Dr. Ramasamy Brakaspathy, secretary of the Science and Engineering Research Board, expressed his delight that so many heads of research councils had accepted the invitation to New Delhi. He noted that both topics are of the utmost importance worldwide, but in very concrete terms in India, where the SERB and other research organisations are expressly working to promote interdisciplinarity and equal opportunity in research.
Professor Philip Nelson, Chair of RCUK, commended the joint adoption of the two statements of principles as a basis for closer collaboration between research councils worldwide, founded on shared standards and principles, and as a call to establish greater capacities for this purpose across all funding organisations. He also noted that the agreement on uniform standards and principles clearly demonstrates the enormous value of the GRC as a forum for sharing best practices.
At the conclusion of the GRC annual meeting in New Delhi, Dr. Rainer Gruhlich (DFG) accepted the office of Executive Secretary. The Governing Board had unanimously elected him back in March 2016 as the successor to Dr. Graham Harrison (National Science Foundation). Dr. Gruhlich will hold this office until the 2017 annual meeting in Ottawa, Canada.
The following new members were also elected to the Governing Board:
- Professor Michael Matlosz, President, Science Europe (re-elected)
- Dr. Molapo Qhobela, CEO, National Research Foundation of South Africa
- Professor Zakri Abdul Hamid, Secretary, National Science Council of Malaysia
- ex officio: Gisella Orjeda, President, CONCYTEC (Peru)
The 4th Annual Global Meeting of the Global Research Council (GRC) took place from 26 - 28 May 2015 in Tokyo. The meeting, which was organised by the Japan Society for the Promotion of Science (JSPS) and the South African National Research Foundation (NRF), was attended by senior representatives of more than 70 research funding and research organisations from all over the globe, including a notable number from sub-Saharan Africa.
In his welcome address, the Prime Minister of Japan, Shinzō Abe, stressed one of the key concerns of the GRC: on the basis of a shared understanding of research and its most important tasks, to construct uniform standards that support new and developing research and funding organisations to develop their structures and processes, and thus improve the basis for international cooperation.
This lent significance to the declarations of the participants, who acknowledged the value of free, knowledge-driven research as an essential foundation for social and economic prosperity, and the need and political responsibility to provide the necessary capacities and take concrete measures to achieve this. This consensus had been prepared at GRC regional conferences around the world, but this made it no less impressive as a unanimous global commitment.
At a symposium preceding the GRC meeting, DFG President Peter Strohschneider called once again for basic research free from specified aims and topics. In a much-praised address at the meeting, he outlined a number of issues which he considers central, paradigmatic problems and then described the resulting potential for international cooperation.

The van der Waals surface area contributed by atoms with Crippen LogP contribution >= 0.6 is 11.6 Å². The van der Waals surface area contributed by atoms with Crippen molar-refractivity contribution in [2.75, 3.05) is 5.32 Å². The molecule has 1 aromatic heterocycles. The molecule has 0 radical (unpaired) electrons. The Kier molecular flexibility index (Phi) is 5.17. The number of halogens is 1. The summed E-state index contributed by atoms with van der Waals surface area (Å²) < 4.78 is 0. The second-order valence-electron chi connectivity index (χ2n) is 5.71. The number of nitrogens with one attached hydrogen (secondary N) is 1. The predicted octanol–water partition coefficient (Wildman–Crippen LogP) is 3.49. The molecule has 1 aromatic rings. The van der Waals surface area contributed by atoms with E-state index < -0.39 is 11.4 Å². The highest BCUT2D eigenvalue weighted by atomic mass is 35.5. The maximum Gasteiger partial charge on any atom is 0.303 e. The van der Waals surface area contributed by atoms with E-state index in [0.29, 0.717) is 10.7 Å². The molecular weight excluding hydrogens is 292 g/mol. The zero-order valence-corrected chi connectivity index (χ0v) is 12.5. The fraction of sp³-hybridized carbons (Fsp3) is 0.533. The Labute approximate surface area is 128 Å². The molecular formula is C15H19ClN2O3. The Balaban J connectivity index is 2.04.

Open access was also a focus of attention at the GRC's 3rd Annual Global Meeting in May 2014 in Beijing. In addition to a report on global progress on open access, senior representatives of more than 60 research and funding organisations discussed ways of finding a common basis for the support of early career researchers.
The meeting was organised by the Chinese Academy of Sciences (CAS), the National Natural Science Foundation of China (NSFC) and the Natural Sciences and Engineering Research Council of Canada (NSERC). Germany was represented by the German Research Foundation (DFG) and its President, Professor Dr. Peter Strohschneider, who had also chaired the Governing Board since 2013. During the final session at the Sino-German Center for Research Promotion (SGC), which was opened by the DFG and its partner organisation NSFC in 2000, since which time it has played an important role in the expansion of scientific cooperation between the two countries, Strohschneider underlined the importance of science and research to social development and business innovation. "In order to achieve their full potential, science and research need space and scope in addition to as much funding as possible. The GRC can make a significant contribution in this respect. Concerned with important overarching themes such as the principles of multilateral collaboration on research, good scientific practice, early career support and open access, it facilitates processes through which international agreement can be achieved and make a considerable contribution to such principles," said Strohschneider.
The 2nd Annual Global Meeting of the GRC took place on 27 - 29 May 2013 in Berlin and was hosted by the German Research Foundation (DFG) in cooperation with the Brazilian National Council for Scientific and Technological Development (CNPq). The meeting was attended by the heads of around 70 research and funding organisations from all over the world. The focal point of the meeting was the adoption of a joint paper on the principles of good scientific practice and an action plan for progress towards open access to scientific publications. Both documents had been prepared at GRC regional conferences around the world prior to the meeting. The statutes of the Global Research Council were also approved in Berlin.